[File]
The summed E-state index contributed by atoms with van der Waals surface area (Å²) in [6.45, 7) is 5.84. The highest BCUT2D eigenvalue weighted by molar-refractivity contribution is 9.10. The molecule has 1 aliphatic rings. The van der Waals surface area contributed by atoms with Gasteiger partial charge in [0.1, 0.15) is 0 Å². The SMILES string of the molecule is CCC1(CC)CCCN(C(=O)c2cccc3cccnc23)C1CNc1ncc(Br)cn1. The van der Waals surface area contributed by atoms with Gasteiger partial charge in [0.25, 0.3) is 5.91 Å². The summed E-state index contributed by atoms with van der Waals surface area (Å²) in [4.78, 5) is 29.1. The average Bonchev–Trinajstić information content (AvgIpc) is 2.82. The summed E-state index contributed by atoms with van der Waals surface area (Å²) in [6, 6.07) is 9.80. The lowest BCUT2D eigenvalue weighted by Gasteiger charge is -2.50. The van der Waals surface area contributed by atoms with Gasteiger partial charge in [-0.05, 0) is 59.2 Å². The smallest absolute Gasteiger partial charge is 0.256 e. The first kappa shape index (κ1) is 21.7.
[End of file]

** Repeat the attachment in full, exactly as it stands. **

The summed E-state index contributed by atoms with van der Waals surface area (Å²) in [6.45, 7) is 5.84. The highest BCUT2D eigenvalue weighted by molar-refractivity contribution is 9.10. The molecule has 1 aliphatic rings. The van der Waals surface area contributed by atoms with Gasteiger partial charge in [0.1, 0.15) is 0 Å². The SMILES string of the molecule is CCC1(CC)CCCN(C(=O)c2cccc3cccnc23)C1CNc1ncc(Br)cn1. The van der Waals surface area contributed by atoms with Gasteiger partial charge in [0.25, 0.3) is 5.91 Å². The summed E-state index contributed by atoms with van der Waals surface area (Å²) in [4.78, 5) is 29.1. The average Bonchev–Trinajstić information content (AvgIpc) is 2.82. The summed E-state index contributed by atoms with van der Waals surface area (Å²) in [6, 6.07) is 9.80. The lowest BCUT2D eigenvalue weighted by Gasteiger charge is -2.50. The van der Waals surface area contributed by atoms with Gasteiger partial charge in [-0.05, 0) is 59.2 Å². The smallest absolute Gasteiger partial charge is 0.256 e. The first kappa shape index (κ1) is 21.7.